Telecom Sector Singapore - DBS Research 2018-06-26: Few Years Of Pain To Turn TPG Unviable

Telecom Sector Singapore - DBS Vickers 2018-06-26: Few Years Of Pain To Turn Tpg Unviable Singapore Telecom Stocks TPG Telecom M1 LIMITED SGX:B2F SINGTEL SGX:Z74 STARHUB LTD SGX:CC3

Telecom Sector Singapore - Few Years Of Pain To Turn Tpg Unviable

  • TPG’s business case rendered unviable by aggressive mobile virtual network operators (MVNOs).
  • After 44% correction YTD, StarHub is still not attractive at 12-month forward EV/EBITDA of 6.8x versus M1’s 6.4x and Singtel’s core 5.4x. Too early to buy StarHub for potential sector consolidation a few years later.
  • Prefer Singtel > M1 > StarHub. Singtel continues to be our preferred stock for its stable core EBITDA prospects vs potential decline at M1StarHubSingtel is expected to resume earnings growth in FY20F, led by Bharti.

Few years of pain ahead as telcos intend to minimize revenue share gains for TPG.

  • MVNOs such as Circles.Life and MyRepublic with their low-cost model and superior customer service (100% app based), may garner a big portion of customers shifting to cheaper SIM-only plans (~10% gross revenue share in 2022).
  • As the majority of MVNOs’ revenue will flow back to their telco partners, telcos are better off losing revenue share to MVNOs than TPG by offering flexible wholesale pricing to their MVNOs. TPG is likely to compete on cheaper pricing but will be challenged by MVNOs that offer superior network quality and differentiated services.
  • We forecast 4% mobile industry revenue contraction over 2017-22 vs 1% contraction earlier due to higher take-up of cheaper SIM-only plans.
  • We project TPG to show EBITDA losses versus positive EBITDA in 2022 earlier with just 4% revenue share in 2022 (vs 5.5% earlier) forcing it to seek exit opportunities.

Singtel’s core business is trading at 12-month forward EV/EBITDA of 5.4x versus 6.4x for M1 and 6.8x StarHub.

  • We argue that Singtel’s core business should trade at the regional average of 7x EV/EBITDA given its ability to stabilise core- EBITDA via cost savings and revenue share gains in Australia. We peg M1StarHub to trade at 6x & 5.6x 12-month forward EV/EBITDA respectively at 15% & 20% discounts to the regional average due to their declining EBITDA prospects.
  • M1 is better placed than StarHub in our view, due to its non- reliance on Pay TV-mobile bundling (Pay TV expected to decline), and its proven MVNO partner Circles.Life. 
  • After recent correction, we upgrade StarHub to HOLD for potential returns of -3% including ~10% yield.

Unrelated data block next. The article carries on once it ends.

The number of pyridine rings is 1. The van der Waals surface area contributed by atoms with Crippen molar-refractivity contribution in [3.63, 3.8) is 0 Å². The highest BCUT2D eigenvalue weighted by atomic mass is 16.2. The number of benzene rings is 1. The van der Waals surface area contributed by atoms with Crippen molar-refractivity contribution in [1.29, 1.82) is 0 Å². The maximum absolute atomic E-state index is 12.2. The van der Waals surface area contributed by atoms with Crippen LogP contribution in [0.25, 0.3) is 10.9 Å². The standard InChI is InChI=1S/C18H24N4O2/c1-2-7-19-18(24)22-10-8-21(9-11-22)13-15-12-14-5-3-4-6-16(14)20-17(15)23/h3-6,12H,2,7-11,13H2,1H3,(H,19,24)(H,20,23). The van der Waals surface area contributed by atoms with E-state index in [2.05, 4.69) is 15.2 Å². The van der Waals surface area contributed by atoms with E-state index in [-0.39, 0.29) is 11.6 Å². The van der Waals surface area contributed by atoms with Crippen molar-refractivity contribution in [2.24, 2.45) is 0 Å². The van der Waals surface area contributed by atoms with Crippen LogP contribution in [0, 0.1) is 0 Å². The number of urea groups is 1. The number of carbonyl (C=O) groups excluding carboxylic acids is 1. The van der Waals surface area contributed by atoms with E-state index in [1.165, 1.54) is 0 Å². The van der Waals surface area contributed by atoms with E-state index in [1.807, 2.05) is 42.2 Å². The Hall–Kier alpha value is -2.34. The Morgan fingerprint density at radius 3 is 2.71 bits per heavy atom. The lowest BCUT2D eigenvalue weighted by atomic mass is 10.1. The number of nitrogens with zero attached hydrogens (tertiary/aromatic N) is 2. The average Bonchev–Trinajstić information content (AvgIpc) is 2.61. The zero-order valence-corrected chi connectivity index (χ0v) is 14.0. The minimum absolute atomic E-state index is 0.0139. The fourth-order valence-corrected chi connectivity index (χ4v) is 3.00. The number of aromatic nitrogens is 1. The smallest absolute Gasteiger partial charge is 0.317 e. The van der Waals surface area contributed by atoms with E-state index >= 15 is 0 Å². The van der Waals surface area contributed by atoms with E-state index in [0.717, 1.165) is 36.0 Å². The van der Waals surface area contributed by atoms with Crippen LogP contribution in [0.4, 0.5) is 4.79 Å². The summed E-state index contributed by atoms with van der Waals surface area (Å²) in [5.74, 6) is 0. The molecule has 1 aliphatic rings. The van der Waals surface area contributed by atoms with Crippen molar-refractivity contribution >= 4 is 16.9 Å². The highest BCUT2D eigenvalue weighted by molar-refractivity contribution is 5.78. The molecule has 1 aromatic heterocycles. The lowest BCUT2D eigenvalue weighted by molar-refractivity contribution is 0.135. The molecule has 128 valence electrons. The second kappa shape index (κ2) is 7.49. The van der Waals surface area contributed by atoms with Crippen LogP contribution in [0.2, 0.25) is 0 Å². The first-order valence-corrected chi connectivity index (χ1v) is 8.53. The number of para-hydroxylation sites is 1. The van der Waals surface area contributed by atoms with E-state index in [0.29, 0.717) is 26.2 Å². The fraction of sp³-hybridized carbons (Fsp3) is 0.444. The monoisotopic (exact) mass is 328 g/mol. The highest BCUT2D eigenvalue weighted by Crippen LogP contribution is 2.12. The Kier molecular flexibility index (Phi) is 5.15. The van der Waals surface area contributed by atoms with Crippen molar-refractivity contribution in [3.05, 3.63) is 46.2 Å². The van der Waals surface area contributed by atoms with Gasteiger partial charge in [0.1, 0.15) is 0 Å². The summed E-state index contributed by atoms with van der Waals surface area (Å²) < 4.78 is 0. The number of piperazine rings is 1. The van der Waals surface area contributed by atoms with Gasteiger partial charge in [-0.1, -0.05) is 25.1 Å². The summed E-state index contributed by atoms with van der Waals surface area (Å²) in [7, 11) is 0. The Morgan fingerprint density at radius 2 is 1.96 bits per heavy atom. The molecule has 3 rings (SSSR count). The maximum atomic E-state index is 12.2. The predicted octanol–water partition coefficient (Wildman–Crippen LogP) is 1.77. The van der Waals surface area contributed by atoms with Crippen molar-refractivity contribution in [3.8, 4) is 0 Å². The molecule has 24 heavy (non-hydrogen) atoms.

Telcos pro-actively closing the gaps in the SIM-only plans via MVNOs.

  • TPG, the fourth Mobile Network Operator (MNO) set to enter Singapore in 2H18, faces an uphill battle, amid the myriad of Mobile Virtual Network Operators (MVNO) the incumbents have partnered with. Each incumbent has partnered with at least one MVNO, with the market leader Singtel joining hands with two, taking the total number of mobile service providers in the country to seven from just three players at the end of 2015.
  • By partnering with MVNOs the incumbents are
    1. making it difficult for TPG to succeed by stirring up competition in the SIM-only segments, which TPG is likely to target first, and
    2. generating wholesale mobile revenues, offsetting any potential revenue impact in the low-end segments that is likely to be caused by TPG.
  • TPG has already announced plans to offer unlimited voice and 3GB of data free of charge for 24 months to senior citizens in Singapore. The telco is also offering free unlimited data for six months (A$9.99 thereafter) in Australia, where TPG entered as a MNO.
  • We believe that TPG will likely adopt a similar strategy of offering free services at the initial stages of its entry in Singapore as well, possibly leading to price wars between operators.

We project annual industry contraction of 4% over 2018-22 in the base case scenario.

  • We have revised our assumptions of annual decline in the mobile industry through 2017A-2022F to 4% from 1% earlier on the back of
    1. rising adoption of SIM-only plans, and
    2. escalation of price wars in the industry as TPG battles it out with MVNOs.
  • SIM-only plans (8-9% of postpaid plans currently) are seeing rising adoption amid lengthening smartphone replacement cycles and aggressive promotions by MVNOs. Judging from Australia’ s experience, where SIM-only constitutes ~25% of the total postpaid, Singapore is likely to see a big rise in these plans. Customer spend on SIM-only plans vis-à-vis handset plans tends to be substantially lower and growing uptake would negatively impact mobile service revenues and dilute industry ARPU going forward.
  • We also believe TPG would need to adopt very aggressive pricing strategies during the first few years of entry to snatch revenue share in an overcrowded mobile space with seven service providers. This would likely lead to steep contraction of voice and data yields, further weighing down the industry topline. Factoring these, we project an 18% contraction in industry revenues by 2022 from present levels vs our previous assumption of just 4% contraction of the industry topline over the same period.
  • With the revision of our base-case scenario for the Singapore mobile industry, we have revised down the potential revenue share grab of TPG by 2022 to just 4.0% from 5.5% before, after factoring in the MVNOs. Under our new base-case scenario, TPG could remain cash-flow negative till 2022, four years after its entry.

Annual industry contraction of 6% over 2018-22 if TPG is more successful than our projections under the bear-case scenario.